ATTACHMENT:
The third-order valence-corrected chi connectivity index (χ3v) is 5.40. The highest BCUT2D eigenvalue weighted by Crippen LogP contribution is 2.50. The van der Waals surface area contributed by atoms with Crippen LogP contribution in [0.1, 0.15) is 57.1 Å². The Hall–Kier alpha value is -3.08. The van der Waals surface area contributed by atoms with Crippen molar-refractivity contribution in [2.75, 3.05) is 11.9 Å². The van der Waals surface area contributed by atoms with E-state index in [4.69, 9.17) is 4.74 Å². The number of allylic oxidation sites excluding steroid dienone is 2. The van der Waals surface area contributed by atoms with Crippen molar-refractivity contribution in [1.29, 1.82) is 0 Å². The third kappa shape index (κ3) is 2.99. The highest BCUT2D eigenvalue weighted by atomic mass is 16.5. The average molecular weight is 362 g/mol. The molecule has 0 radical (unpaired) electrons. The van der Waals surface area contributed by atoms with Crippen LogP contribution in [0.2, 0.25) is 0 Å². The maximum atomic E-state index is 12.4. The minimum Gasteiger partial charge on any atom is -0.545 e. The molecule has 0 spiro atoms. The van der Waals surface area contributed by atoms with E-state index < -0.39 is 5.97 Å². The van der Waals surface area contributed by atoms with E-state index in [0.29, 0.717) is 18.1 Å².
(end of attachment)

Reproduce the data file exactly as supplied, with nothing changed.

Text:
The third-order valence-corrected chi connectivity index (χ3v) is 5.40. The highest BCUT2D eigenvalue weighted by Crippen LogP contribution is 2.50. The van der Waals surface area contributed by atoms with Crippen LogP contribution in [0.1, 0.15) is 57.1 Å². The Hall–Kier alpha value is -3.08. The van der Waals surface area contributed by atoms with Crippen molar-refractivity contribution in [2.75, 3.05) is 11.9 Å². The van der Waals surface area contributed by atoms with E-state index in [4.69, 9.17) is 4.74 Å². The number of allylic oxidation sites excluding steroid dienone is 2. The van der Waals surface area contributed by atoms with Crippen molar-refractivity contribution in [1.29, 1.82) is 0 Å². The third kappa shape index (κ3) is 2.99. The highest BCUT2D eigenvalue weighted by atomic mass is 16.5. The average molecular weight is 362 g/mol. The molecule has 0 radical (unpaired) electrons. The van der Waals surface area contributed by atoms with Crippen LogP contribution in [0.2, 0.25) is 0 Å². The maximum atomic E-state index is 12.4. The minimum Gasteiger partial charge on any atom is -0.545 e. The molecule has 0 spiro atoms. The van der Waals surface area contributed by atoms with E-state index < -0.39 is 5.97 Å². The van der Waals surface area contributed by atoms with E-state index in [0.29, 0.717) is 18.1 Å².